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Friday, December 23, 2016

American Comic Book Predicted Pear Harbor Attack One Month Earlier

In one of those weird and awful coincidences, back in November of 1941, a comic book hit the news stands... National Comics #18 published by Quality Comics and starring Uncle Sam and partner Buddy Smith...

Uncle Sam is supposed to be the living in carnation of the spirit of America. The character was created by Will Eisner, who more famously created The Spirit.

It's a comic book that was written and drawn at least two months earlier that shows the attacking of Pearl Harbor... in the story titled: The Bombing Of Pearl Harbor.

Now... not only does this comic book story foretell the bombing of Pearl Harbor, it correctly depicts Germany's "asian" ally as the force that does so.

Here's the story synopsis:

It's late in 1941... morning... Guam is attacked by "oriental" dive bombers. (no they don't say Japan... but China and Korea are not at that level of strength yet). As well, Pearl Harbor is attacked by "enemy" warship cannon fire, while another "hostile" fleet of ships steams toward North Africa from a Mediterranean port.

But why?

The U.S. decides to send its entire Atlantic Fleet to combat the enemy in the Pacific, which isn't the smart thing to do... as Uncle Sam lambastes Congress over that decision.

As Uncle Sam and Buddy Smith travel by sea from Washington, DC to Portland, Maine, they find things quiet... until they are themselves attacked by a mob on the wharf... after a brief fight, they are captured and placed in the hold of a large steel-hulled trawler.

They manage to escape... because why wouldn't you leave a popular superhero and his sidekick unguarded?

Uncle Sam hears a message sent from the trawler, and confirms his suspicions that these guys are spies and not common crooks.

Punching a hole in the trawler, they make their escape... a torpedo is launched at them from the trawler... Uncle Sam catches it and flips it back at the trawler - Kabloowie!

As our two heroes go to find a payphone, the scene shifts to the enemy fleet. With enemy fighter planes above, the German-looking officers joke about how smart the plan was for their allies to create a disturbance in the Pacific to draw America's attention away from its own shores.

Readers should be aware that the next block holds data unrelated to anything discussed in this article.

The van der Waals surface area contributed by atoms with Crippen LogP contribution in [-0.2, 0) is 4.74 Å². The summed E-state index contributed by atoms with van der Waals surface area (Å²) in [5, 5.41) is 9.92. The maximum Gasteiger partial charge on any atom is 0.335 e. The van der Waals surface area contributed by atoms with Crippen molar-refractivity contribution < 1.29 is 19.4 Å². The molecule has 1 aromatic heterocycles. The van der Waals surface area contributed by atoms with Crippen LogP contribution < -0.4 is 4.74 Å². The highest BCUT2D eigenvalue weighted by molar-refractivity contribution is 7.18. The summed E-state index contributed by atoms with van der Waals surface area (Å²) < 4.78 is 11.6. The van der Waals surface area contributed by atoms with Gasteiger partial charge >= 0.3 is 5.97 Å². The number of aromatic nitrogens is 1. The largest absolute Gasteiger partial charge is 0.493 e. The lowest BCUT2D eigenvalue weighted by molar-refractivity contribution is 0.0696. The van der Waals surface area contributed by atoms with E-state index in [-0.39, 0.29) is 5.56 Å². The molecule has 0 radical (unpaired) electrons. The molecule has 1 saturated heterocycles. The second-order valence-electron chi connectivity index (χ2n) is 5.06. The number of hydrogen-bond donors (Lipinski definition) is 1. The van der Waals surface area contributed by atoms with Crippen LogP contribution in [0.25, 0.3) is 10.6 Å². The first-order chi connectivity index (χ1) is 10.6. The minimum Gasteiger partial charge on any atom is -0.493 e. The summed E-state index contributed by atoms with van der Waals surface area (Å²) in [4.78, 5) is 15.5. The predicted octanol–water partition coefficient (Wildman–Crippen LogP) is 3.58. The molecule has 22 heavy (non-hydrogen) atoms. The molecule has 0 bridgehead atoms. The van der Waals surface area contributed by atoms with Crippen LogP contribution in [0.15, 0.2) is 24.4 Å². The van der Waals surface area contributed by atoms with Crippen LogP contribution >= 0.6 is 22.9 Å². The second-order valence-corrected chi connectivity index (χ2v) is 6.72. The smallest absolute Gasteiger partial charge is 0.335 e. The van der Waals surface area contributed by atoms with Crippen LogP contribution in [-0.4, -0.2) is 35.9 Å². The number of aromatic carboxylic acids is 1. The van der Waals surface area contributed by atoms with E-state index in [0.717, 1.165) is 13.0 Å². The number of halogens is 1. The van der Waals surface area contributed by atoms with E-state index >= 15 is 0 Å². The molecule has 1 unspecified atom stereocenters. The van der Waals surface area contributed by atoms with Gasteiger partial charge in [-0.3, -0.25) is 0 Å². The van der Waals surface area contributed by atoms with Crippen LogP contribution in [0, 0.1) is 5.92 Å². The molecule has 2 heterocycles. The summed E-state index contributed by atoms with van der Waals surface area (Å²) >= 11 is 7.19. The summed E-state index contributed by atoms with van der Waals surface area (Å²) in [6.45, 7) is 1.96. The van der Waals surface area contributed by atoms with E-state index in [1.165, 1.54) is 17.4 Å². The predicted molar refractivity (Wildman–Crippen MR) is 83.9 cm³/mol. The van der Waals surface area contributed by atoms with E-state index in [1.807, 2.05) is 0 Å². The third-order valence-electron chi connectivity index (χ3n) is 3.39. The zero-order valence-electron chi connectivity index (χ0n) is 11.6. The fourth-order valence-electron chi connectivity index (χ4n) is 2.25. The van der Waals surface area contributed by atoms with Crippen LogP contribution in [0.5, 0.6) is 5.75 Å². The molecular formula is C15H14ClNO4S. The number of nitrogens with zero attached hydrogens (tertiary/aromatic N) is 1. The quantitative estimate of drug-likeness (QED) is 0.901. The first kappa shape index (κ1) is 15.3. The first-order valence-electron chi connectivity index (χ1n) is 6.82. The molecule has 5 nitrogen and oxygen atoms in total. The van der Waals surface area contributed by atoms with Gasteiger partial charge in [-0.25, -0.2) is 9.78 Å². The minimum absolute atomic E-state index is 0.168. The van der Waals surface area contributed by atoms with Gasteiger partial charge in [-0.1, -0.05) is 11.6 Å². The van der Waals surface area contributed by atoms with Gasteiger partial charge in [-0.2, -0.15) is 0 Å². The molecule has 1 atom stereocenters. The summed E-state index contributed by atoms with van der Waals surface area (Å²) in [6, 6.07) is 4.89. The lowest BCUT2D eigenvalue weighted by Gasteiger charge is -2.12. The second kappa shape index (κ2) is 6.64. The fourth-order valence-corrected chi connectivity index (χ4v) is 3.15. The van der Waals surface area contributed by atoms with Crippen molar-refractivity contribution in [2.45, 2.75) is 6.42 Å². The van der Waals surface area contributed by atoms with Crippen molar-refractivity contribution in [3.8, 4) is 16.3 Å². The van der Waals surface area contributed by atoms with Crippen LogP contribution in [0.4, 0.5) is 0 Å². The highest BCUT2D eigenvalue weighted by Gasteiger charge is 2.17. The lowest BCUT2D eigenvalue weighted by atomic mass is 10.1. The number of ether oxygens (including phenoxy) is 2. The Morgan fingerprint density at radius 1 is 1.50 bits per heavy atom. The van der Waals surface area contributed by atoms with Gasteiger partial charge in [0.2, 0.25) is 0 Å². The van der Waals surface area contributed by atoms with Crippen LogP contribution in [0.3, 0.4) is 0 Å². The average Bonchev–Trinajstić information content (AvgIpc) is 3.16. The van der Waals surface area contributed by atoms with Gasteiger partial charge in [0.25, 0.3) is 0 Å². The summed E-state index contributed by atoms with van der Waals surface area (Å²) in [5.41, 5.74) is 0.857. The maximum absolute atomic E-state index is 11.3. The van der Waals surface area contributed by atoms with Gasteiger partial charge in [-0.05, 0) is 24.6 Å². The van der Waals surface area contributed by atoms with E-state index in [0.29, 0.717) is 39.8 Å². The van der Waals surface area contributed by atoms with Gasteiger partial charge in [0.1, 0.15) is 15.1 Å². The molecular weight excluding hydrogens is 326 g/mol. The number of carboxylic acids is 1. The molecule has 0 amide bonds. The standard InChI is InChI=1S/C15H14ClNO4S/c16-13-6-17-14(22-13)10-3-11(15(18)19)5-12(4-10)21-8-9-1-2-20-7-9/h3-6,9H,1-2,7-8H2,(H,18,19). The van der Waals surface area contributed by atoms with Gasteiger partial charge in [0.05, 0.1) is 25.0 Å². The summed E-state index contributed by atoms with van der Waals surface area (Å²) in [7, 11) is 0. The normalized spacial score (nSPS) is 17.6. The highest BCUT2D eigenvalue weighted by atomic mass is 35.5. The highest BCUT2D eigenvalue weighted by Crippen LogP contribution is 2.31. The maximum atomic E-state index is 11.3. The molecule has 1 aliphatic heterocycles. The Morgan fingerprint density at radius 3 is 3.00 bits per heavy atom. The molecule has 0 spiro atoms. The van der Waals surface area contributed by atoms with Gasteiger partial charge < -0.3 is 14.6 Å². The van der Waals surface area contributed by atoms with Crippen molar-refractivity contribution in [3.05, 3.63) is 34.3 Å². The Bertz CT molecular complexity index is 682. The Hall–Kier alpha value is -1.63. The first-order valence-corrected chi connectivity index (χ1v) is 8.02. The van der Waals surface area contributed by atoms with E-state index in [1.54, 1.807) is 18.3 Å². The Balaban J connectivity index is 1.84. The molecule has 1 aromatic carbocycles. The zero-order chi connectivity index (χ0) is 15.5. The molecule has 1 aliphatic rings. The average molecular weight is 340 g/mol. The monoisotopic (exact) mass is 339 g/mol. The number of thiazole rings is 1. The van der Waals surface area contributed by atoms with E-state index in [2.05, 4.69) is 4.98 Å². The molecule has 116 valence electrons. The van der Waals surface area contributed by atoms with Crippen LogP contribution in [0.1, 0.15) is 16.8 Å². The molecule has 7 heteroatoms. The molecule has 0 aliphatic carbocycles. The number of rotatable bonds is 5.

At a US "sound-detector" station (something similar to early radar), Uncle Sam is around when it hears of a "alien" attackers... so Uncle Sam calls the Secretary of War who says it has less than 12 bombers available. He gets some cargo planes and mine layers and destroyers and goes out to meet the enemy.

As a large convoy of bombers attack Maine, Buddy contacts a private flying club and the president of a piano company about a plan he has concocted.

Using piano wire cables and other cables are attached to the US bombers belly to try and tangle up the propellers of the enemy planes... and five planes are destroyed in this manner.

Enemy battleships begin shelling Portland. Out in Portland Bay, Uncle Sam encounters the forty-foot-tall ghost of John Paul Jones. He was the United States' first well-known naval commander in the American Revolutionary War... not the bass player for Led Zeppelin.

I don't even know why I know who both John Paul Jones' are. 

So... at Portland Bay, Jones tells Uncle Sam of a plan and disappears... because he's a ghost. Anyhow, using the townsfolk's help, they and Uncle Sam load the two ships with oil drums and sail around the rear of the enemy fleet leaving a leaking trail of oil around the enemy... and then they ignite it.

Troop carrying planes then drop parachutists down into Boston, but Buddy and his dangling rope planes manage to destroy the enemy planes...

As Buddy and the other plane fly back to Portland, Maine, they see nine large "enemy" warships caught within the ring of burning oily water... when one catches fire, it's ammunition cache explodes... it sinks.

The American bombers come back and bomb the enemy warships... who sail into Portland harbor and surrender...

Everyone cheers for Uncle Sam... Uncle Sam turns and cheers the ghostly apparition of John Paul Jones. The end.

You'll notice that the story does NOT say Japan, Italy or Germany... but hints at it. It's because the United States was not involved in WWII until after the attack on Pearl Harbor... which in reality did not take place until one month AFTER this comic book hit the newsstands.

Nowadays, the Uncle Sam comic book character is owned by DC Comics... and exists (existed) on an Earth X where the Nazi's won WWII. Please... you don't think real books or television came up with that concept first, do you? Nowadays, thanks to DC continuing to rewrite their own history, Uncle Sam and his Freedom Fighters are now just heroes who fought during WWII and continue to fight evil wherever it reigns in 2016 and so on.

As for this old edition of National Comics #18... it is yet another clear case of life imitating art.

Andrew Joseph

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